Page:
Early life stress and later health outcomes—findings from the Helsinki Birth Cohort Study
Article first published online: 26 DEC 2013
Copyright © 2013 Wiley Periodicals, Inc.
American Journal of Human Biology
Volume 26, Issue 2, pages 111–116, March/April 2014
How to Cite
Eriksson, M., Räikkönen, K. and Eriksson, J. G. (2014), Early life stress and later health outcomes—findings from the Helsinki Birth Cohort Study. Am. J. Hum. Biol., 26: 111–116. doi: 10.1002/ajhb.22502
- Issue published online: 19 FEB 2014
- Article first published online: 26 DEC 2013
- Manuscript Accepted: 15 DEC 2013
- Manuscript Revised: 14 DEC 2013
- Manuscript Received: 18 AUG 2013
Severe early life stress (ELS) is a well-known risk factor for mental health disorders later in life. Not only mental health disorders are affected by ELS but early life stressors can also induce physical and biological changes increasing the risk for several noncommunicable diseases including type 2 diabetes and cardiovascular disease.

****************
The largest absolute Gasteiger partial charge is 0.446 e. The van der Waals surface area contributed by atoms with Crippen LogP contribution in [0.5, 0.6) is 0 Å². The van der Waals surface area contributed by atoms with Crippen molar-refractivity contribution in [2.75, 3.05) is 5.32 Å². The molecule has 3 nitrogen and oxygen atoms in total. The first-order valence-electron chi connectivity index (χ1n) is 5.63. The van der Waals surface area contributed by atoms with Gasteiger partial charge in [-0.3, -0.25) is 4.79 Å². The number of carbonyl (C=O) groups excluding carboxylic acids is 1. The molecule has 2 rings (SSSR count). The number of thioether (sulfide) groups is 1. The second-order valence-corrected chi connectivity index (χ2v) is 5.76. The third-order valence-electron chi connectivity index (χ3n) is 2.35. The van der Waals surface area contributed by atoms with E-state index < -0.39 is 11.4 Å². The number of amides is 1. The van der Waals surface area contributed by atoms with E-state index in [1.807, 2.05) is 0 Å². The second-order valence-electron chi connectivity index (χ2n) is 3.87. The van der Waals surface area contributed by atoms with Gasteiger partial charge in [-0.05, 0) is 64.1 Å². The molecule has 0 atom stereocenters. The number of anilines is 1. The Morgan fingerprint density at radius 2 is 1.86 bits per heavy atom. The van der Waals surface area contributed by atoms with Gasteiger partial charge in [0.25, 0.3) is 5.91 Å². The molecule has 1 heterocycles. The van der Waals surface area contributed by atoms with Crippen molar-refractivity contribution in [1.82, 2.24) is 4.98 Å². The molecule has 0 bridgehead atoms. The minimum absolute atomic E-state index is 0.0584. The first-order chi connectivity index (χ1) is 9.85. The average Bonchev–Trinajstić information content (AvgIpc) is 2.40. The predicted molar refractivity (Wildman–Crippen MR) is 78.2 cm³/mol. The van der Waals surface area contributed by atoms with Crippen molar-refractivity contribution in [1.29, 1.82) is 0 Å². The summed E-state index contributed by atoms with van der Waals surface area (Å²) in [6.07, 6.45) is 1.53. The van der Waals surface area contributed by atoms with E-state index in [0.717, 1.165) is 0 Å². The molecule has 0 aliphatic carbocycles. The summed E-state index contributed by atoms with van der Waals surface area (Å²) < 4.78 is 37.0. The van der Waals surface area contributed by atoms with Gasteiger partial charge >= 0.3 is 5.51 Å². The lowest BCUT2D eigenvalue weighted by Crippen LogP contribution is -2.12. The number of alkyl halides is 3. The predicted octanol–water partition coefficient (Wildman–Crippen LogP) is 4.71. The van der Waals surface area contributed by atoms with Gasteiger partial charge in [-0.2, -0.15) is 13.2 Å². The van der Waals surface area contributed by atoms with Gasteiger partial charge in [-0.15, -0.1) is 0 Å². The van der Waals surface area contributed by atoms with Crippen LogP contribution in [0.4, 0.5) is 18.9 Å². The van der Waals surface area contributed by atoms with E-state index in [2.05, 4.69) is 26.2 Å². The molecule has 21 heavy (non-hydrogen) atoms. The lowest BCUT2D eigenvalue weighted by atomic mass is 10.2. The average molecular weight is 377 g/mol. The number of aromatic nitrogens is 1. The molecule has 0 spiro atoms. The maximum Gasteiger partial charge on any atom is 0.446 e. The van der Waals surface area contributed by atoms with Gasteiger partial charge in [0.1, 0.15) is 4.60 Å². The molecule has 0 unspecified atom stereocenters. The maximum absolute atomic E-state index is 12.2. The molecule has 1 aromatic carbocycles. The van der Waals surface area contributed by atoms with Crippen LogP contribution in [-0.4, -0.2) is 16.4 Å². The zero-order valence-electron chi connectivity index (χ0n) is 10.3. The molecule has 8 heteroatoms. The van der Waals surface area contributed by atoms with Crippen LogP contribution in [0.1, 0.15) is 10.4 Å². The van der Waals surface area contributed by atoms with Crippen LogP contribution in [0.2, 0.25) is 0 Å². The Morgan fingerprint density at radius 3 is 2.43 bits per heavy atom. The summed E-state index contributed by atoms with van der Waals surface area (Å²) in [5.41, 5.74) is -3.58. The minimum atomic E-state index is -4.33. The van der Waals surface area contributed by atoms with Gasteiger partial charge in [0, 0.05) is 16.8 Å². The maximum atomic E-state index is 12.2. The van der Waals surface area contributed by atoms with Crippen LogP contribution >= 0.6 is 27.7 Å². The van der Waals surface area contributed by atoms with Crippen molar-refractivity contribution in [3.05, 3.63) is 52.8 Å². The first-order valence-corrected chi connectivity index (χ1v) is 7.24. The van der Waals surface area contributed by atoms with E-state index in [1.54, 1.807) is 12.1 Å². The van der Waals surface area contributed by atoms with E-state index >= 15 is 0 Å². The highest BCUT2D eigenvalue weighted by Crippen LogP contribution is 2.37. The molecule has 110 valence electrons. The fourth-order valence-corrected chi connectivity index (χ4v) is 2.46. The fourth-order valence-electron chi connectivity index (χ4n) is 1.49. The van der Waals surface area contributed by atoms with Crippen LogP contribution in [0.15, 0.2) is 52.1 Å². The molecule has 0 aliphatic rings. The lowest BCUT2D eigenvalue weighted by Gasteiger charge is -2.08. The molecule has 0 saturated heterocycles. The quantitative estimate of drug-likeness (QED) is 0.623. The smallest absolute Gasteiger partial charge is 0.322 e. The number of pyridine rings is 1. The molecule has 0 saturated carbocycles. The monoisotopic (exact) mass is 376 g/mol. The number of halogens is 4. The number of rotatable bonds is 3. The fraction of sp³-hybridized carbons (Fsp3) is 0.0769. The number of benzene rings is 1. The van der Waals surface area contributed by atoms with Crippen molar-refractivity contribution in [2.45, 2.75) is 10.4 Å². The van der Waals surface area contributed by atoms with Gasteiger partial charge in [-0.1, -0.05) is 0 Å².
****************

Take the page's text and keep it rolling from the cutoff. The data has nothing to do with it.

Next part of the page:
This review focuses on the cohesive studies of individuals from the Helsinki Birth Cohort Study born 1934–1944 who were sent abroad from Finland during World War II as “war children.”
The review encompasses both epidemiological and clinical studies ranging from mental health disorders to type 2 diabetes and cardiovascular disease as well as potential underlying mechanisms explaining the association between ELS and later health.
ELS is capable of causing changes that alter the normal physiological responses and thereby increase later disease risk, including cardiometabolic disorders. Am. J. Hum. Biol. 26:111–116, 2014. © 2013 Wiley Periodicals, Inc.